Wednesday, November 14, 2012

going with doors number 2 AND 3

I've been persuaded to have surgery, followed by targeted radiation. This will be my best shot at getting it all.

I really liked the surgeon we met yesterday. He was patient, clear, forthcoming and took lots of time to answer our questions. I've decided to trust him.

I was feeling pretty devastated yesterday. I was hoping hard that the route I wanted to go would also be the best route. Who wouldn't want the treatment that purports to have few side effects and doesn't involve having your head cut open?

But I went for a lovely walk with a friend and then slept for 11 hours last night. Today, I feel much more at peace with my decision.

Although I'm still a little freaked out.

One cool thing: The surgeon says that if you rate the difficulty level of what the kinds of surgery he does from 1-10, mine will be a 3.

Makes it sound pretty simple, for brain surgery.

Monday, November 12, 2012

watch and listen: i get tattoed

The most recent episode of "Get Frivolous" is up over at Frivolity, the site of my new project with Andrea Ross.

This is the one in which I get my new tattoo. You can listen in before, during and after. Watch the video (Andrea put together a slide-show with photos taken by my friend Helen Berry) and/or listen to the audio on it's own.

It takes less than twenty minutes and it's good fun - if I do say so myself!

Thursday, November 08, 2012


Last week, Tim and I met with my new radiation oncologist. Dr. C is a walking talking Gallic stereotype, with a rumpled white coat and a turned up collar. He was full of sighs, snorts, "Boff!"s and very eloquent shrugs. Both Tim and I observed that the only thing missing was a Gauloise emerging from between his lips.

Not my radiation oncologist. This is the French actor Gerard Depardieu, to whom Dr. C. bears a remarkable ressemblance. (photo IMDB)

After asking how it was that my tumour had been found (he was surprised that I had asked for the MRI), Dr. C shocked us by putting three options on the table:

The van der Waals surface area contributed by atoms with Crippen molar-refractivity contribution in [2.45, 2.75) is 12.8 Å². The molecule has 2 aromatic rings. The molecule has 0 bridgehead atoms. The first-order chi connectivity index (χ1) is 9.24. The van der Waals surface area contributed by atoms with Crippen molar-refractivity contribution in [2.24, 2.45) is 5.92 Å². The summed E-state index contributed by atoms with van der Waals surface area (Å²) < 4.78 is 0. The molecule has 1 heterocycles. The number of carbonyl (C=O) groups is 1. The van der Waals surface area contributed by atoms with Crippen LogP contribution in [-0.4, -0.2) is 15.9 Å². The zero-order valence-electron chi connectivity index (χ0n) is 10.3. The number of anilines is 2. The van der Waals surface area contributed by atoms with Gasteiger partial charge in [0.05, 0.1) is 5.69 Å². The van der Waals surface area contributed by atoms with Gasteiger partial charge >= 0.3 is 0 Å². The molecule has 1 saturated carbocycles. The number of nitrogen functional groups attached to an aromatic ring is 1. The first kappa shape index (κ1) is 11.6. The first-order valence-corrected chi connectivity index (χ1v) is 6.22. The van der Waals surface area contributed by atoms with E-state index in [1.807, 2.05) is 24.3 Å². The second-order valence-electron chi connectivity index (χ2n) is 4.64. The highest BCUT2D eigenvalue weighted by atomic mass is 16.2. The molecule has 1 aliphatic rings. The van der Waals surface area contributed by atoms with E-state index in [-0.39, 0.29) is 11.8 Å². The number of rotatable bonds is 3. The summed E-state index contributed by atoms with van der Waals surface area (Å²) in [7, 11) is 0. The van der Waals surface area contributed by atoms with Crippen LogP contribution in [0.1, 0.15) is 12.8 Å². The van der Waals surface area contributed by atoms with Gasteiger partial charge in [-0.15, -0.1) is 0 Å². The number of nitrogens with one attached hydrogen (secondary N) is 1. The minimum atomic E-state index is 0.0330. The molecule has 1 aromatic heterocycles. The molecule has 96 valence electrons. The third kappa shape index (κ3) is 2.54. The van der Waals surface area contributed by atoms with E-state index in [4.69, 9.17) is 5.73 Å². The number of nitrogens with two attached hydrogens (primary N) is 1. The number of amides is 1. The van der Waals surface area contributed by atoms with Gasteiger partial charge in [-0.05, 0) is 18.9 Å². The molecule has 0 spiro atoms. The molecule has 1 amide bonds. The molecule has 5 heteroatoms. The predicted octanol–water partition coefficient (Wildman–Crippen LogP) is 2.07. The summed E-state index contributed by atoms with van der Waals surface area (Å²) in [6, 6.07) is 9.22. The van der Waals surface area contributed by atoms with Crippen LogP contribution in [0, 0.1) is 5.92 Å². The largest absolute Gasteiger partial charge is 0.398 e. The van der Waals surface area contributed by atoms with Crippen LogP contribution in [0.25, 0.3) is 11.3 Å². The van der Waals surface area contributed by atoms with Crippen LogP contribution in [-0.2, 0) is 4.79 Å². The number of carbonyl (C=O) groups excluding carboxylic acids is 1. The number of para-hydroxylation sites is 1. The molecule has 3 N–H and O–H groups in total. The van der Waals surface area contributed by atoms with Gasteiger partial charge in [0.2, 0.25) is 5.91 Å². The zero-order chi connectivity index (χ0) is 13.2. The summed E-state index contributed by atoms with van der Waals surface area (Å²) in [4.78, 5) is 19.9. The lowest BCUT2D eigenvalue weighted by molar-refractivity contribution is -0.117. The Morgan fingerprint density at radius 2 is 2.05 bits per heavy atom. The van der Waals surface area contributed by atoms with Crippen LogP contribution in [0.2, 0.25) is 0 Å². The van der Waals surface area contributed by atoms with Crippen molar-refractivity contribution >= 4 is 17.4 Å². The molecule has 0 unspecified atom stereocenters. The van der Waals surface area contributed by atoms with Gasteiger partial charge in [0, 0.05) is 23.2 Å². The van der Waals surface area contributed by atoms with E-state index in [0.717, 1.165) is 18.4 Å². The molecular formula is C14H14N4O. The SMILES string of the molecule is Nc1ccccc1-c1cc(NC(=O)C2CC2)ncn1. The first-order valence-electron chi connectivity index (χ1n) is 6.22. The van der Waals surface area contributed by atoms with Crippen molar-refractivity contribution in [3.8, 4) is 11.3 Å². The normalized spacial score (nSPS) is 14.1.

Whole brain radiation (which he noted is still the standard treatment for brain tumours in most of the country).

Surgery (which is possible because my tumour is on the surface of the cerebellum).

Cyber Knife radiation treatment (which is the only option we were expecting).

Dr. C offered no advice as to which we should choose. He told tell us that there are no clinical trials and no longitudinal studies to guide us because most patients with brain tumours don't live enough to be studied longitudinally. On the other hand, it's really unusual for a patient to have only one small tumour.

The size and singularity of my tumour are very positive things but they make it really hard to base my decision on anyone else's experience. For example, whole brain radiation (WBR) "treats the whole brain" (as Dr. C helpfully pointed out when I asked him the advantage to that treatment). The rates of overall recurrence are lower with WBR. However, the treatment also causes permanent alopecia and can cause permanent cognitive damage. It seems to me that it's a bit like taking a sledgehammer to hit a single nail - you end up needlessly damaging the plaster.

I've decided that WBR is off the table for now (keeping it as an option to treat future tumours).

With surgery it might be possible to clearly cut out the tumour. However, it's still surgery with all it's risks, pain and side effects. 

Cyber Knife has very few side effects (in the words of Dr. C "almost nil."). There is a risk of necrotic (dead) tissue needing to be removed surgically in a few months' time.

Dr. C wasn't condescending or impatient just painfully honest. I am once again navigating the land of the cancer unknown. Perhaps the surgeon to whom I'm being referred will have some insight.

To recap: